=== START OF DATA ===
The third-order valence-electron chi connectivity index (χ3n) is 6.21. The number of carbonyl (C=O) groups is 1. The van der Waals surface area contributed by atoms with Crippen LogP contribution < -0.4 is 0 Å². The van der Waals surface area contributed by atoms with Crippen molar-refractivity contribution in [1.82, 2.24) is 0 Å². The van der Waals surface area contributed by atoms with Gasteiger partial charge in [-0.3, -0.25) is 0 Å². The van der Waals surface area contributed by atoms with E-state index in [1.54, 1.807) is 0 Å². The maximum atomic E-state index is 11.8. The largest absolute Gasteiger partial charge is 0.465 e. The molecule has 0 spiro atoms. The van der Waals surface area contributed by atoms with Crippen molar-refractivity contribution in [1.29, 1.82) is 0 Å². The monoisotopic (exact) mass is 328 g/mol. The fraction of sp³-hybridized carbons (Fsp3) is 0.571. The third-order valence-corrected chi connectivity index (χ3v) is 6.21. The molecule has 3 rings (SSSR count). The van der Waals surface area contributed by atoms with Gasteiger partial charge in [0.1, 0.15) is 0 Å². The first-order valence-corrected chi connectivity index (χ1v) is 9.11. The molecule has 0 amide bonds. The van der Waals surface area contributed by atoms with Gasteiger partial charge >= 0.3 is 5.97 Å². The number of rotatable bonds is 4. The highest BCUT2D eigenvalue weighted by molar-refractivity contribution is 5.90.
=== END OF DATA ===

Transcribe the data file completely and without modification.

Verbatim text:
The third-order valence-electron chi connectivity index (χ3n) is 6.21. The number of carbonyl (C=O) groups is 1. The van der Waals surface area contributed by atoms with Crippen LogP contribution < -0.4 is 0 Å². The van der Waals surface area contributed by atoms with Crippen molar-refractivity contribution in [1.82, 2.24) is 0 Å². The van der Waals surface area contributed by atoms with Gasteiger partial charge in [-0.3, -0.25) is 0 Å². The van der Waals surface area contributed by atoms with E-state index in [1.54, 1.807) is 0 Å². The maximum atomic E-state index is 11.8. The largest absolute Gasteiger partial charge is 0.465 e. The molecule has 0 spiro atoms. The van der Waals surface area contributed by atoms with Crippen molar-refractivity contribution in [1.29, 1.82) is 0 Å². The monoisotopic (exact) mass is 328 g/mol. The fraction of sp³-hybridized carbons (Fsp3) is 0.571. The third-order valence-corrected chi connectivity index (χ3v) is 6.21. The molecule has 3 rings (SSSR count). The van der Waals surface area contributed by atoms with Gasteiger partial charge in [0.1, 0.15) is 0 Å². The first-order valence-corrected chi connectivity index (χ1v) is 9.11. The molecule has 0 amide bonds. The van der Waals surface area contributed by atoms with Gasteiger partial charge >= 0.3 is 5.97 Å². The number of rotatable bonds is 4. The highest BCUT2D eigenvalue weighted by molar-refractivity contribution is 5.90.